Forum for Science, Industry and Business

Sponsored by:     3M 
Search our Site:

 

HealthGrades 2007 hospital-quality study and ratings released; chasm widens between best and worst

17.10.2006
The most comprehensive annual study of hospital quality in America examines 41 million hospitalization records at 5,000 hospitals over three years; shows mortality rates decline

The largest annual study of hospital quality in America, issued today by HealthGrades, finds a typical patient, on average, has a 69 percent lower chance of dying at the nation's 5-star rated hospitals compared with the 1-star hospitals. This "quality chasm" between the best and poorest-performing hospitals has grown by approximately 5 percent since last year's study, even as overall mortality rates have improved by nearly 8 percent.

The ninth annual HealthGrades Hospital Quality in America Study analyzes 40.6 million Medicare hospitalization records, from the years 2003 through 2005, to rate the quality of care at each of the nation's more than 5,000 nonfederal hospitals. To help consumers compare the quality of local hospitals, HealthGrades posts its ratings free of charge on its consumer Web site, HealthGrades.com, and in its suite of decision-support tools that major employers and health plans offer as a benefit to employees and plan members.

"This year's study finds that mortality rates among Medicare patients continues to decline, however the differences in patient outcomes between 5-star and 1-star hospitals remains large and is getting larger, a concerning finding," said Samantha Collier, MD, the author of the study and the vice president of medical affairs at HealthGrades, the leading independent healthcare ratings organization. "But these are more than numbers. According to the study, more than 300,000 Medicare lives could have been saved during the three years studied if all hospitals performed at the level of hospitals rated with 5 stars."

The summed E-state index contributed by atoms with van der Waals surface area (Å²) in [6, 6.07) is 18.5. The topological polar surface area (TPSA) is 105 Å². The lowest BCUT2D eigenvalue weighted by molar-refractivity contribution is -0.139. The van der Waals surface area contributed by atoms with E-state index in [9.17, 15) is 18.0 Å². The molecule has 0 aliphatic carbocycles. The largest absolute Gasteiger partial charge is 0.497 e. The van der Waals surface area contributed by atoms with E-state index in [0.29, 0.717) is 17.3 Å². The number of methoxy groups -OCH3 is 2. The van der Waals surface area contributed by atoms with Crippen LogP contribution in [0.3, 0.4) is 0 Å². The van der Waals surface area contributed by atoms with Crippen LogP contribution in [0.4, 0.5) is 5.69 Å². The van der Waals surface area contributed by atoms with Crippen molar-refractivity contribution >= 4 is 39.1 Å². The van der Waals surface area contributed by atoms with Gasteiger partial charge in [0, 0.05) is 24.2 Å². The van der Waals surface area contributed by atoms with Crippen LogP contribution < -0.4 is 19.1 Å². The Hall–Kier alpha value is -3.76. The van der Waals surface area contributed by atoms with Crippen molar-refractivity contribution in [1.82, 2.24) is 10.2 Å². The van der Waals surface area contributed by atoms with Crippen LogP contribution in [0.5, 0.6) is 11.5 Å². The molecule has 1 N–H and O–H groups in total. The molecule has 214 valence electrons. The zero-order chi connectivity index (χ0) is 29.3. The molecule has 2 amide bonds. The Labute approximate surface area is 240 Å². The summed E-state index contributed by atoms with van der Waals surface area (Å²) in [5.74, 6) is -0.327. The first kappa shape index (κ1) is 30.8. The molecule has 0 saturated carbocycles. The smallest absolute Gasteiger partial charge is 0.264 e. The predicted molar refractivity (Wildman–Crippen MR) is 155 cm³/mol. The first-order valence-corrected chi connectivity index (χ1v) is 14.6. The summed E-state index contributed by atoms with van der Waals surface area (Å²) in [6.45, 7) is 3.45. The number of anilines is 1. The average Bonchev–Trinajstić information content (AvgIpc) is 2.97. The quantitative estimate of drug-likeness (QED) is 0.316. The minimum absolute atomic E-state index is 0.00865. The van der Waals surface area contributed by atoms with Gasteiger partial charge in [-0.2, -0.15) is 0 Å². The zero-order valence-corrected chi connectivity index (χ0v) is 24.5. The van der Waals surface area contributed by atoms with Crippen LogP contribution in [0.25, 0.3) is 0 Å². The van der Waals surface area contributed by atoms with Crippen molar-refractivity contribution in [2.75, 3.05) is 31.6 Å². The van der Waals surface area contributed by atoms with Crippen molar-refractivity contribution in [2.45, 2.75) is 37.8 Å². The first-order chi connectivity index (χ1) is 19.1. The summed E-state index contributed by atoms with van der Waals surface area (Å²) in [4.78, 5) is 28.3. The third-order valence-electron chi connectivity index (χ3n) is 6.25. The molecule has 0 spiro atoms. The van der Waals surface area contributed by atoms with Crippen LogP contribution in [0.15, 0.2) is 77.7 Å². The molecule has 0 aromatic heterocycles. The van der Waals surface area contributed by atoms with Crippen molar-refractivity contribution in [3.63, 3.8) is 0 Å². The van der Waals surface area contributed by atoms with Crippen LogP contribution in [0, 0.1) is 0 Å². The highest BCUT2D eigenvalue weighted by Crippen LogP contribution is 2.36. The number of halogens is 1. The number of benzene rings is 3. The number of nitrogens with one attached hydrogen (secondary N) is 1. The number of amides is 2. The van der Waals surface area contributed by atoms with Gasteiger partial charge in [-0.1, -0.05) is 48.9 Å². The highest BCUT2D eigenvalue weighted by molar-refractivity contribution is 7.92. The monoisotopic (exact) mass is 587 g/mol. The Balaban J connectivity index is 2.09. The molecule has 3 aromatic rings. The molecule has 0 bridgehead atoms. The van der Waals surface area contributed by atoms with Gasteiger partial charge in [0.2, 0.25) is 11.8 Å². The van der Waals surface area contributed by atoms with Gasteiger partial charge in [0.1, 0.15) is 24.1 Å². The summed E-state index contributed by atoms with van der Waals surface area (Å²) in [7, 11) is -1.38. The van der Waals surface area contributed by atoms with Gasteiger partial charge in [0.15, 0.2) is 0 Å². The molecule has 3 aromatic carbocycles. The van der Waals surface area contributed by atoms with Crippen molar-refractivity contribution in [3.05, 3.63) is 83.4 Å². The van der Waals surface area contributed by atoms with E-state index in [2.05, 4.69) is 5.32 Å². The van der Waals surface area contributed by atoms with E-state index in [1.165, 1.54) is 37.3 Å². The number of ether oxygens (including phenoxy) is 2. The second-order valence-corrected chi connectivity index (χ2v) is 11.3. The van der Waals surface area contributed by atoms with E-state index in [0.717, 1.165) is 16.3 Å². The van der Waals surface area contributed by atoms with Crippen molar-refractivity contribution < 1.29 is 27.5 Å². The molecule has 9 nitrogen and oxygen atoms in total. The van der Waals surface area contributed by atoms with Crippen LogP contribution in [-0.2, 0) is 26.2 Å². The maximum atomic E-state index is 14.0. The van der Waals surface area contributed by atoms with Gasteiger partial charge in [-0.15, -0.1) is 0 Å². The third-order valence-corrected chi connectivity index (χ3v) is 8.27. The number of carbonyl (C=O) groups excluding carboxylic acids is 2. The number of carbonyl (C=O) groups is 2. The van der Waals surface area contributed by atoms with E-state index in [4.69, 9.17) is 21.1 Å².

For example, the study shows that a typical patient having coronary bypass surgery has a 72.9 percent lower risk of mortality, on average, if they have the procedure at a 5-star rated hospital compared with a 1-star rated hospital. If all Medicare coronary bypass surgery patients from 2003 to 2005 went to 5-star hospitals, 5,308 lives could have been saved.

The annual HealthGrades study rates every nonfederal hospital with a 1-, 3- or 5-star rating indicating poor, average or excellent outcomes in each of 28 medical categories. Taken together, the individual hospital ratings produce the following findings:

- The nation's in-hospital risk-adjusted mortality rate improved, on average, 7.89 percent from 2003 to 2005. But the degree of improvement varied widely by procedure and diagnosis studied.

- Five-star rated hospitals had significantly lower risk-adjusted mortality rates across all three years studied and improved, over the years 2003 to 2005, 19 percent more than the U.S. hospital average and 57 percent more than 1-star rated hospitals.

- A typical patient would have, on average, a 69 percent lower chance of dying in a 5-star rated hospital compared to a 1-star rated hospital, and a 49 percent lower chance of dying in a 5-star rated hospital compared to the U.S. hospital average.

- If all hospitals performed at the level of a 5-star rated hospital across 18 of the procedures and diagnoses studied, 302,403 Medicare lives could have potentially been saved from 2003 through 2005. Fifty percent of the potentially preventable deaths were associated with just four diagnoses: Heart Failure, Community Acquired Pneumonia, Sepsis and Respiratory Failure.

The full study, along with its methodology, can be found at http://www.healthgrades.com/media/DMS/pdf/HealthGradesNinthAnnual

HospitalQualityinAmericaStudy.pdf.

The full press release can be found at http://www.healthgrades.com/media/DMS/pdf/HealthGradesHospital

QualityAmerica2007StudyReleaseFinal.pdf

About HealthGrades